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Interstate 11's Boulder City bypass opens with much fanfare

Elected officials and dignitaries get caught up in celebratory streamers during the grand opening of a new section of Interstate 11 Thursday, August 9, 2018, in Boulder City. From left are Boulder City Mayor Rod Woodbury, Clark County Commissioner Jim Gibson, Rep. Ruben Kihuen, D-Nev., Sen. Dean Heller, R-Nev., Clark County Commissioner Larry Brown, Sen. Catherine Cortez Masto, D-Nev., Federal Highway Administration Director of Field Services West Peter Osborn, Nevada State Sen. Joe Hardy, and Las Vegas Chamber of Commerce President Mary Beth Sewald. The section, also referred to as the Boulder City Bypass, marks the official start of the I-11 project between Las Vegas and Phoenix. CREDIT: Sam Morris/Las Vegas News Bureau

If you make the drive to Arizona often, you'll soon have an entirely new way to get there. By the end of the day Thursday, Interstate 11 will officially be open.

The first car from the public to take the drive down I-11 traveled along the northbound side a little after noon Thursday.

By the evening, the empty lanes on the southbound side will have headlights zooming over them as well.

The $318 million project kicked off with a grand opening ceremony. Hundreds came out to the event to hear leaders representing Nevadans from the local to the national stage.

"The I-11 project will relieve congestion, improve safety, enhance travel, and commerce between these two great states,” Peter Osborn, with the Federal Highway Administration said.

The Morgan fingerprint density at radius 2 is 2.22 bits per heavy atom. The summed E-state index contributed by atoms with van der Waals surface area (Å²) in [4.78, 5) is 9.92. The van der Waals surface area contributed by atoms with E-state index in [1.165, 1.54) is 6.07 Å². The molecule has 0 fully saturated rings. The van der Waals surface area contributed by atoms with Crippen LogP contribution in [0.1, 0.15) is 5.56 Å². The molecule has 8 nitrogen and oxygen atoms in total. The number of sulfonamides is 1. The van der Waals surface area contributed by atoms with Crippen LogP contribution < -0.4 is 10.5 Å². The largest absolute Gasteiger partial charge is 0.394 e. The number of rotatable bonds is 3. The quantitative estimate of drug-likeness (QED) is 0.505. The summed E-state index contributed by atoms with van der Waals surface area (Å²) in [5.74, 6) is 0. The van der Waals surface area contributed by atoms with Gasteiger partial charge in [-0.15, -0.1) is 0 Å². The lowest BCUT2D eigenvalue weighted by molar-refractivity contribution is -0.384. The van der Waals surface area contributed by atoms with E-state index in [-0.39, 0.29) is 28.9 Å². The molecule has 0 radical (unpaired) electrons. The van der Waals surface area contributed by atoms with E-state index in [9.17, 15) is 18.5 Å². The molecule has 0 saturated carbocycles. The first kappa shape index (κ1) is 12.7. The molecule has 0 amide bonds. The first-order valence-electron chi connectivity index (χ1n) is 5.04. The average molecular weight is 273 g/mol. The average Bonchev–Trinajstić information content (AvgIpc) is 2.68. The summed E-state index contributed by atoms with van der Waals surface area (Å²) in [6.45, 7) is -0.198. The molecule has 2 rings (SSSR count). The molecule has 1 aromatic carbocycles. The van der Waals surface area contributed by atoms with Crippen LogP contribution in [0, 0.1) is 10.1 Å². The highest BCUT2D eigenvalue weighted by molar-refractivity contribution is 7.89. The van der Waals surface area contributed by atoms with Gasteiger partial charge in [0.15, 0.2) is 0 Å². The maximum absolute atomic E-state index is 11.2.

Thursday’s opening marks the first full chunk of I-11, which is expected to one day span the West — linking drivers from Mexico to Canada. That’s most likely still decades down the road, but for now, the four-lane interstate is set to link Southern Nevadans to Arizona, cutting down drive times by up to 30 minutes.

The thinking is, this portion of I-11, also known as the Boulder City Bypass, will send all that Arizona-bound traffic out of town but the debate is whether it will cause dollars and business to bypass Boulder City too.

Billy Hunter, who is from Green Valley, expressed concern that the bypass might have a negative effect on Boulder City.

“I’m concerned about the small business owners in Boulder City,” he said. “I know a few of them. I come here to Boulder City to get out of the stress of my job. I love this little town, and I don’t want people hurt. But, we’ll see.”

However, the General Manager of Milo’s Cellar and Inn, Robert Comminos, says he thinks the local spots won’t see too much of a change.

“I don’t think so,” he said. “I think people come here as a destination point, typically from Las Vegas.”

From here, Arizona’s transportation agencies will pick up the next big chunk of I-11. Nevada officials are also now working to figure out where to take I-11’s Nevada lanes next.

The route has been narrowed down to three options, either moving through the Vegas valley or around it. A decision is expected in September.


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